Friday, June 15, 2012

Building Resentment Among Siblings

     Recently, I wrote about Encouraging Love and Friendship Among Siblings.  Now, I want to do the opposite and write about how to build resentment among siblings.  Your children's relationship with each other can be strained because of their personalities or birth order.  However, there are things you can do as a parent that can create a breeding ground for resentment.
*Refusing to Judge the Case.  A popular author states in one of his books that parents “should never play judge and jury.”  I disagree.  Children need help and guidance to see how they are wrong. The assumption is that children use a judge/jury scenario to intentionally manipulate their parents.  However, I believe they come to their parents for legitimate help (and if they are trying to manipulate their parents, then they need help with that, too).  In my opinion, it is human nature to believe one is always right and to not see how we have sinned against one another.  We like to blame each other, instead.  Parents need to fairly, objectively, and patiently help children figure out what they cannot figure out on their own -- how to resolve conflict.  As they age and mature, then begin to back off and give them time to work on the problem before intervention and begin training them on conflict resolution by asking questions to help guide them through the process.  Initially, however, siblings need parental intervention.  Left on their own, the conflict will remain unresolved or unsatisfactorily resolved, and the children will remain angry and hurt.  They will feel unprotected.  Over time, this builds incredible resentment, especially if one child is being bullied by another, physically or emotionally.  
     On the flip side, being the judge is exhausting and takes time.  However, if you do so and do it fairly, over time, you will judge less because part of what you are doing is helping your children realize when they have sin in their lives that needs addressing, and thus, shaping their character.
     Sometimes we are tired.  Sometimes we are sick.  Sometimes we are weary from being pulled in a million directions, but please don't shoo them away and tell them to "just work it out."  Chances are, they won't, and they need your help and guidance.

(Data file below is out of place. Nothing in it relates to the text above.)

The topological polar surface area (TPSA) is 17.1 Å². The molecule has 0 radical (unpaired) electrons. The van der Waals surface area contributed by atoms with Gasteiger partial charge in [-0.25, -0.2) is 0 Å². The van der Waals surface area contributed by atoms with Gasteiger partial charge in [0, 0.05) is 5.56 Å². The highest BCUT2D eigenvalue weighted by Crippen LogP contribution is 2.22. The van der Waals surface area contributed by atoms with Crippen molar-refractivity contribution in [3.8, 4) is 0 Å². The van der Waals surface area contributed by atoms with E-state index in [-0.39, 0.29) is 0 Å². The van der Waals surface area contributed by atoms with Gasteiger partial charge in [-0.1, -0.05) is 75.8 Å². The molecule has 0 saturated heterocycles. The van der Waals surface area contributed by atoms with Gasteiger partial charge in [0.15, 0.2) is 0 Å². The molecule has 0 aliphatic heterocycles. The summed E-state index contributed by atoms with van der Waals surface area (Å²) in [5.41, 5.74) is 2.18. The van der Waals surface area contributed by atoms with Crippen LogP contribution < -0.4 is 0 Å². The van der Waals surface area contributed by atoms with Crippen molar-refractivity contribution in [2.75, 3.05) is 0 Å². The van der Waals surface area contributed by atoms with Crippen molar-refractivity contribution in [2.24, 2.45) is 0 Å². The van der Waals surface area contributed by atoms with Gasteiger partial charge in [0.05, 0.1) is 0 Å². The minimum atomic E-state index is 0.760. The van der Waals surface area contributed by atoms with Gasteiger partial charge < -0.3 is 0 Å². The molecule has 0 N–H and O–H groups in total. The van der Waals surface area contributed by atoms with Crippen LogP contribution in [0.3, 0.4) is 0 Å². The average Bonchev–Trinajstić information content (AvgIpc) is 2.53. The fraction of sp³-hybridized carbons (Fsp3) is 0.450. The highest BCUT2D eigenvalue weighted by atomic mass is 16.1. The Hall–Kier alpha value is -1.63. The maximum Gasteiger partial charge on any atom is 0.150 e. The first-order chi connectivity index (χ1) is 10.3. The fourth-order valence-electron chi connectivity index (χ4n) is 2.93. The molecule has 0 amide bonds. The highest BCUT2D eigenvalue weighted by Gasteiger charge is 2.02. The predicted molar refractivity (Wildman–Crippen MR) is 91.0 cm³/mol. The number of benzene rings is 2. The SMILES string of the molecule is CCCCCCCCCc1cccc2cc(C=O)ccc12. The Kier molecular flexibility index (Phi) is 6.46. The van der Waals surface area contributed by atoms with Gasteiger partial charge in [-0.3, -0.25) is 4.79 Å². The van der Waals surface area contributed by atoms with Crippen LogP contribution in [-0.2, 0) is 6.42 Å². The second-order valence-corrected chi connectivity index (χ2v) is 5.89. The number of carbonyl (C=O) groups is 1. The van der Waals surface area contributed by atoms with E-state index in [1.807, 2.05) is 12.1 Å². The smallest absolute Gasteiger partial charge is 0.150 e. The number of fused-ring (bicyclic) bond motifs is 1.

Finally, if things are particularly heated, separating the children and hearing each side separately helps you know better who is at fault or how each is at fault and gives each side time to calm down.  Nine times out of ten, both children in an argument are wrong in some way, and both will need to apologize to each other and perhaps receive appropriate discipline.

*Allowing Yourself to Be Manipulated.  If you have a child who is manipulating you, the other children in the family will see it.  Resentment will grow against the manipulator.  Be on guard for manipulation.  Don't let tears or temper tantrums influence YOUR decisions.

*Punishing All for the "Crimes" of One.  If one child is being disobedient during the movie, do you turn it off and send all the children to their rooms?  There are times when you have one child who is causing trouble, at the pool, for example, and you simply have to take everyone home.  If at all possible, try not to do this.  Perhaps call your spouse and have him pick the unruly one, or put just the one child in time out.  If all must be disciplined because of the one, make the offender apologize to the others at an appropriate time.  Encourage the others to forgive.

*Punishing One When Both Are Wrong. The LOUD child is the one who yells and screams when upset or offended.  The NEEDLER is quiet and sneaky.  Often the NEEDLER instigates, and the LOUD one throws a fit, hitting the NEEDLER, saying ugly words, or throwing things.  Make sure BOTH are disciplined.  It is easy to see the sin in the LOUD one, but the behavior of the NEEDLER is just as selfish and sinful.  The manipulator, the passive aggressor, and the pleaser, the youngest and the oldest, the responsible one and the trouble maker, the smart one and the hyper one ... they all transgress.

*Showing Favorites.  Don't do it.  Help each child find their niche and gifts.  Encourage and praise all your children's successes, no matter how small.  Encourage them to praise each other.

*Comparing One Child to Another.  "I don't know why you get such bad grades.  Your sister always did well in school."  OUCH.

*Trying to Make Everything Equal.  If each child has to have exactly equal treatment and stuff, then each child will be constantly checking to make sure they have equal or more than their sibling(s).  Then, when something is NOT equal, resentment starts to grow.

*Spending More Time with One Child.  When you have a newborn, he or she requires lots of attention.  When you have a young child, he or she needs extra help with reading and learning math.  Try your best to stay aware of the time spent with each child and try to carve out time for each of them.

     In all the scenarios above, children feel frustrated and resentful.  However, they cannot take it out on their parents, especially when young.  So the discontent and resentment grows in their hearts and is aimed straight at their siblings. 

     Don't forget to pray for wisdom for how you deal with your children, and pray for their relationships with each other.  

Discipline your son, and he will give you rest; he will give delight to your heart.  Proverbs 29:17 ESV

For the moment all discipline seems painful rather than pleasant, but later it yields the peaceful fruit of righteousness to those who have been trained by it.  Hebrews 12:11 ESV

Train up a child in the way he should go; even when he is old he will not depart from it.  Proverbs 22:6 ESV

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